It’s an amazing sound, and Dardashti initially doubted her ability to master it when she began studying Persian classical music. She was in Israel at the time, researching her dissertation on the political implications of Middle Eastern and Arab music in the country, and she found a Persian-Jewish singer who knew her grandfather’s music and was willing to teach her the tradition. “I had heard this music growing up, but it wasn’t the stuff that was playing in my house. It was pretty foreign to me,” she said. “I thought there was no way in hell I would get those sounds to come out of my mouth, but it happened really fast.”
Similarly, on “Dinah,” Dardashti chants in the Persian style that she learned from her father. It doesn’t sound anything like Ashkenazi cantillation; but it’s not quite like other Sephardic or Mizrahi styles either.
Persian music is, in general, distinct from the Arab music with which most Westerners are familiar. For one thing, it is based on a modal system known as dastgah, which is not the same as the maqam system prevalent throughout the rest of the Middle East. That distinctive flavor has rubbed off on Persian Jewish music as well. You can hear it straight from Farid Dardashti’s own mouth as he chants from the book of Samuel on “Endora,” which recounts the meeting between King Saul and the witch of Endor. (Saul asks the witch to summon the ghost of Samuel, hoping for some advice on how to defeat the Philistines; what he gets is a prophecy of his own doom.)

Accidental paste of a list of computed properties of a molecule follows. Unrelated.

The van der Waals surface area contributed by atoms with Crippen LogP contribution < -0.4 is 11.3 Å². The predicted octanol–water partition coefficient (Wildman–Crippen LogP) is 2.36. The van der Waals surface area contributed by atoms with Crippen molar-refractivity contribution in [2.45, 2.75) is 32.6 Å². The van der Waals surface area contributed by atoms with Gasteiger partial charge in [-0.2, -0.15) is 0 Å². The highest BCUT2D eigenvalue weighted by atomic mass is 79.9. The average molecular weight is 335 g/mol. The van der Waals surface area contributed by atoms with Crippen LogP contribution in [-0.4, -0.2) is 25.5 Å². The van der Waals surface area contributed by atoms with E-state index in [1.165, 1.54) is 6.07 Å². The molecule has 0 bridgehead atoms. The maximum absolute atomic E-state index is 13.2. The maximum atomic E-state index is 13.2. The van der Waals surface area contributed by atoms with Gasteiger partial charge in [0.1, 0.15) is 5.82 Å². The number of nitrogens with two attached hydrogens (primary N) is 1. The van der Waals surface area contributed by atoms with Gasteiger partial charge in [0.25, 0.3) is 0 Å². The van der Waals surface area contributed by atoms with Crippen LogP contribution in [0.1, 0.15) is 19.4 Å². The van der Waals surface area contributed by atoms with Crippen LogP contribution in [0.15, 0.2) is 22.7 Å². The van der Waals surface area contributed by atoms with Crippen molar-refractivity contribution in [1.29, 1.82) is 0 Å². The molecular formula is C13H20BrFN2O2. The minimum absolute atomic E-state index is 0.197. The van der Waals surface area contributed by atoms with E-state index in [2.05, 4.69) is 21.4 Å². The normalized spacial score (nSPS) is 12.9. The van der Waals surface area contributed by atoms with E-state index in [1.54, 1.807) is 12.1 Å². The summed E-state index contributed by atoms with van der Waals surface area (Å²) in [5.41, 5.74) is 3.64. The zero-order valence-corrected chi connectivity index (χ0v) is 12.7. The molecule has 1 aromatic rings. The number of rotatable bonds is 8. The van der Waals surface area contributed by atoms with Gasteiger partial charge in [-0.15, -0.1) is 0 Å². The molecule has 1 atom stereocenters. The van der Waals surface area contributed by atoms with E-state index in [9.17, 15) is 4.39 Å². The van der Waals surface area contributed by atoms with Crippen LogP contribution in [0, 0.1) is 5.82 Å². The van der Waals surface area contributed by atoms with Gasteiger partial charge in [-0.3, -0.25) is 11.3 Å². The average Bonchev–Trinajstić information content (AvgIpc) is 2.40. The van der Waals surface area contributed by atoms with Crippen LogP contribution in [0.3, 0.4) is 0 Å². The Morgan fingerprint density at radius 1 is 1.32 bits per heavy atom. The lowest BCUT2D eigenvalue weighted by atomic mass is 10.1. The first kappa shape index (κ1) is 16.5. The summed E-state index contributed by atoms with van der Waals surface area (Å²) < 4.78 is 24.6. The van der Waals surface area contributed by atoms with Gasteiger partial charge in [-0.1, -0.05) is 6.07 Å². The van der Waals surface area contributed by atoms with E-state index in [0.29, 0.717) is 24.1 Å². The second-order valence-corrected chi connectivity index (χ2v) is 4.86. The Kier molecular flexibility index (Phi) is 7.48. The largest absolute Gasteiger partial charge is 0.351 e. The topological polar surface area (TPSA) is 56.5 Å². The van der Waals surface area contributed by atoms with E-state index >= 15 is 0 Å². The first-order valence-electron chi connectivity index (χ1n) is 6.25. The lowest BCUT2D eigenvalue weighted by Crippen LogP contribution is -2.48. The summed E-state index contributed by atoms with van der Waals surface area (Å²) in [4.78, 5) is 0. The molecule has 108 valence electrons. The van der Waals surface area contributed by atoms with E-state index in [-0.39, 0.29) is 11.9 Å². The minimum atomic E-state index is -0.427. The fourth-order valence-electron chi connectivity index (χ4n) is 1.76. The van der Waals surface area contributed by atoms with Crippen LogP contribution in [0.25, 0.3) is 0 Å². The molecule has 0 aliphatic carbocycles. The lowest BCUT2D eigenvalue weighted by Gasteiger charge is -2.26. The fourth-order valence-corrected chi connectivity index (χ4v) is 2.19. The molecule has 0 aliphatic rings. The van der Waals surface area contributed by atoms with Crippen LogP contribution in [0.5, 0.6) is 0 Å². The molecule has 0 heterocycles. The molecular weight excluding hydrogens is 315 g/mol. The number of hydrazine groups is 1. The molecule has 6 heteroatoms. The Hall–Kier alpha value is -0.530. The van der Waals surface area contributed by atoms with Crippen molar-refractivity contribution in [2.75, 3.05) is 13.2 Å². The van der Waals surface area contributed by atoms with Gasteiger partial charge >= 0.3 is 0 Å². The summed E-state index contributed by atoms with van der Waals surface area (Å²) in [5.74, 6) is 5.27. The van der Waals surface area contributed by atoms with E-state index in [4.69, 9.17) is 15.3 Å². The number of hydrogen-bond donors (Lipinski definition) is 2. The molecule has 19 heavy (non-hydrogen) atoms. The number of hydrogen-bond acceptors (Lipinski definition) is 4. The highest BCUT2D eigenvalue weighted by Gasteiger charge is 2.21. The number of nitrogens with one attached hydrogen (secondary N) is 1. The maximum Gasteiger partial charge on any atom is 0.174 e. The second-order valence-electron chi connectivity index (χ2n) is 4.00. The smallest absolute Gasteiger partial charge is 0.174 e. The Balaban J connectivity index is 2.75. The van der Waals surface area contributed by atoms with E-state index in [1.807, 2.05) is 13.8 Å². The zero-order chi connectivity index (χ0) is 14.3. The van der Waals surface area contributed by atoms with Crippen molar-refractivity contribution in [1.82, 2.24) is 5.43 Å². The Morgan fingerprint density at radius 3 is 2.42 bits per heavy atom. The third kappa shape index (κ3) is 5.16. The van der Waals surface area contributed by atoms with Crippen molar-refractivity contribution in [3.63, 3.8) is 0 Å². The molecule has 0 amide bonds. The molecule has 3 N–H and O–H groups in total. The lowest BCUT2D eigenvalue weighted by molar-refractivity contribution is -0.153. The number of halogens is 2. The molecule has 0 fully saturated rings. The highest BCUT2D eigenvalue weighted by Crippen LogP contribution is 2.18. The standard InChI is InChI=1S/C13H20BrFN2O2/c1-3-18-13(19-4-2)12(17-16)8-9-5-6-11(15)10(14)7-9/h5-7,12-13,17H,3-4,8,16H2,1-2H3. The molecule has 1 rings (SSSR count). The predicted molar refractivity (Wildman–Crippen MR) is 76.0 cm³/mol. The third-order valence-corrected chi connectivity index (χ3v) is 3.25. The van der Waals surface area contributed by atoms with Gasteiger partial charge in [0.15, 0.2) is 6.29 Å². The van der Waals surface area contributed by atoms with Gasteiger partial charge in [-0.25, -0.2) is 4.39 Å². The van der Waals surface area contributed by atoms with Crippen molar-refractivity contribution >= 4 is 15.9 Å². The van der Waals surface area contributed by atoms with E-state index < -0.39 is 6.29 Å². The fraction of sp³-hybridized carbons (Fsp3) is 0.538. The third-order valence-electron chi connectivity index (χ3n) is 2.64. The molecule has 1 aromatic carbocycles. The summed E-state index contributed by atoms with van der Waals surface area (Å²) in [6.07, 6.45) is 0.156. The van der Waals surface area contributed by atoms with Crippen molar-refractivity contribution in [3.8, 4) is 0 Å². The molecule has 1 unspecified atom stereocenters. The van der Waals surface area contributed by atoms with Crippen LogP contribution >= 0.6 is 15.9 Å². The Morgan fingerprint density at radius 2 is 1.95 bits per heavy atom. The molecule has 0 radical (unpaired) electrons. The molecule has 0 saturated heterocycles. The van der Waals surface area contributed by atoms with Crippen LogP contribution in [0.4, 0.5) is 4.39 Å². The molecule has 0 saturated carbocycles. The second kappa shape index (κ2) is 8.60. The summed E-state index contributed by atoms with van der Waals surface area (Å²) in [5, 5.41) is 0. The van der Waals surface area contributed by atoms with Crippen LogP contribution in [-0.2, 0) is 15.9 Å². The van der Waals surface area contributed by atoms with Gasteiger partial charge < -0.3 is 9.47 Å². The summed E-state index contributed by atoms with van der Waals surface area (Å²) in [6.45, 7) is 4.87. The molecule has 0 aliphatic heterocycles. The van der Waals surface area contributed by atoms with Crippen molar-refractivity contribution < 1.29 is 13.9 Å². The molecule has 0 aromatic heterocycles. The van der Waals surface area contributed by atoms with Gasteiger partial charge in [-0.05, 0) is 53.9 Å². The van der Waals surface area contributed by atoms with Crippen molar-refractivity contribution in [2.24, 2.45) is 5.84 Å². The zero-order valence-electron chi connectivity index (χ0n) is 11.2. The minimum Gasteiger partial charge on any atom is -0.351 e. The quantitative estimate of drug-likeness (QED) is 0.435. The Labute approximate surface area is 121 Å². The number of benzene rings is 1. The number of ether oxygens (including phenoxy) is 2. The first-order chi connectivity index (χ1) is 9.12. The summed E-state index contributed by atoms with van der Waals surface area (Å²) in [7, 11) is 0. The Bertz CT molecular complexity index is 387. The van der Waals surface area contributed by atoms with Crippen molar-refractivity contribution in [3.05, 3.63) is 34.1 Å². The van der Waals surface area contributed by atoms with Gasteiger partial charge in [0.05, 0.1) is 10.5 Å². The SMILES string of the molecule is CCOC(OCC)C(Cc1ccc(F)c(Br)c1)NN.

Indeed, one of the delights of The Naming lies in the way Dardashti weaves many different strands of Sephardic and Mizrahi music into the mix. “Dinah,” for example, employs a text from a Sephardic piyut, or song of supplication, that is traditionally sung at the birth of a girl. The traditional Moroccan melody Dardashti uses for it is as distinct from the Persian chant of “Michal” as Memphis crunk is from DC go-go.
Not everybody appreciates these distinctions. At least some of the people who come to hear Dardashti perform this material think it all just sounds vaguely Islamic. “The most common question I get is, ‘What’s Jewish about this music?’ ” she said. “They’ll say, ‘It sounds like a muezzin’s call to prayer!’ ”
It’s a fair point—Jewish and Islamic music have a lot in common, and if you weren’t familiar with Sephardic or Mizrahi chant, you might easily mistake them for their Arab equivalents—but it obscures a larger one.
Jews have been living in the Middle East and surrounding regions for a long time; the longest time, one might say. And it would be nice if their unique traditions, musical and otherwise, were better known and more widely appreciated within the broader Jewish community. Dardashti intended The Naming to call attention to some of the biblical female figures that have been slighted or distorted down through the ages; but she has also succeeded in calling attention to a vast body of music that has for many years been given relatively short shrift by Ashkenazim like me. If to name it is to claim it, I’ll gladly call it my own.